There is a recent post in the Forward entitled “‘Super Creepy’ Game Hands Out Points For Hooking Up At Youth Group,” explaining the “myth” of the “points game” of United Synagogue Youth, the high school youth movement of Conservative Judaism. According to this apparently unverifiable urban legend, certain participants were worth certain amounts of points, based largely on their position in USY, and by “hooking up” with them (making out or more), a teen earned those relative points. There has been pearl-clutching and denial from authorities at the United Synagogue for Conservative Judaism (“At this time the point system is more of myth and legend than reality”), and insistence on social media that USY wasn’t a monolith (not all kids went there to hook up!), and that the game was an inside joke at worst.
Look, the points game existed. But it was far from the most toxic thing I witnessed during my time in USY. (The organization refused multiple requests to comment for this piece.)
I was in the organization from 2005-2009, in the METNY region, which covers a bit more than Long Island, New York City, and Westchester and Rockland counties. USY was the center of my world; as a late-bloomer, high school was difficult for me, and most of my closest friends were the boys and girls I saw at USY shabbatons, dances, and the weeklong summer retreat known as Encampment, at Camp Ramah of the Berkshires, in Wingdale, N.Y.. I was a huge nerd, there to be with my friends, but yes, legitimately also there to pray, participate in programming about Israel, and engage in religious discussion. (Was I also there to meet boys? Sure, in the way that a person buys a lottery ticket to keep the pipe dream alive.)
But I was so desperate to hold onto this community that, I now realize, I overlooked real toxicity and misogyny that pervaded the culture.
What I found during my time in the organization was that some members of USY had a psuedo-liberalism that meant a somewhat relaxed attitude towards kids and sex. I remember an event one year at Encampment where an educator taught us how to use a condom, for example (which is good!). But beyond basic sex education, I never heard any clear messages about consent. Plus, there was the ever-present fixation on us pairing off and one day making Jewish babies—an annual slideshow at the end of the week would overtly tell us as much (“What is your mission?” it would blithely ask as set-up). Parents could even note on an event registration form that wanting their child to marry within the faith was their motivation for signing them up.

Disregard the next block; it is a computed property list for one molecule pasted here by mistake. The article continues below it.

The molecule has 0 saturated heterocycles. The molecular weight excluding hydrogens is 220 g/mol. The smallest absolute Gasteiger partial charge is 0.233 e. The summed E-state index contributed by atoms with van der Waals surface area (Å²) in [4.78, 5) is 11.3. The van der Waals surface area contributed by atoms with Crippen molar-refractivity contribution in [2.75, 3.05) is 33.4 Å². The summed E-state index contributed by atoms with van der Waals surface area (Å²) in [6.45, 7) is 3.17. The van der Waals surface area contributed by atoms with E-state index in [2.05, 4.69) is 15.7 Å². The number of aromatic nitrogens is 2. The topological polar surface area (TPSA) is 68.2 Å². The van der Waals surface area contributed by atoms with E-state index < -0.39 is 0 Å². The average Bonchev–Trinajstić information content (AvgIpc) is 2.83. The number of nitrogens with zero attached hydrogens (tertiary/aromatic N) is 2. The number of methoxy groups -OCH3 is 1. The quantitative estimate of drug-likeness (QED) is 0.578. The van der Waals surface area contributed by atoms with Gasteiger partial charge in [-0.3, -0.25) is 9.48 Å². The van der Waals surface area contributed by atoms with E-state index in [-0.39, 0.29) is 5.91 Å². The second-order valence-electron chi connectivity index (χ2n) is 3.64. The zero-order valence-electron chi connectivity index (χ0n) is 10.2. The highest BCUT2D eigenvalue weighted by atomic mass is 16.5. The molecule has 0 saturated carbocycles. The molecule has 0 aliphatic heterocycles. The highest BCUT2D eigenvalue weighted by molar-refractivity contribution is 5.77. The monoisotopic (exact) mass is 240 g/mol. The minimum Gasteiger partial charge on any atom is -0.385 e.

For the record, the points system was half-joke, half-serious. Core members tended to know what they were “worth,” if not how many points they “had.” Minutiae of rules were debated Talmudically—Shabbos means double points, right? Hooking up with a non-Jew makes you lose your points, but what about a Jewish non-USYer?
And, yes, I kept track of my own points. The only boy I kissed in my entire teenaged years, at a shabbaton sophomore year, was on his synagogue’s board, which meant that I snagged two points (but gave him more in return—I was higher ranking, I will have you know). With only some degree of self-awareness, I held onto that fact the rest of my time in USY.
But the points system was a symptom, not the problem itself. The core issue was that there was a state of normalized harassment and overt sexuality in USY, and a disregard of consent.
This was never more clear than with the Bible Bowl.
Each year at Encampment, there would be a religious trivia competition called the Bible Bowl, in which we competed to recall what we had learned in Hebrew School or Day School about the Torah, holidays, and more. The winning team got to bring a bowl-shaped trophy home to their respective geographical division for the rest of the year. This was the ultimate chance for the nerds to shine, one of the most important matches of the sports-heavy Maccabiah, or color war.
For the few nights following our Bible Bowl, a system based on ranking leadership of the winning division determined who had nightly custody of the prized Bowl. Because leadership in USY tended to be male, at least in our region, a boys’ bunk would almost always receive the Bowl on the first night.
As the religion-education vice president of my division the year we won the Bowl (a rarity for our county; and I take some credit in leading our team to victory, thank you very much), I was the second person responsible for guarding the trophy. It was a mixed blessing, because everyone knew what, according to legend, would happen that first night. The boys bunk that had the trophy first that year (and every year that I was there) would, it was widely believed, assemble in a circle, and masturbate into the Bowl.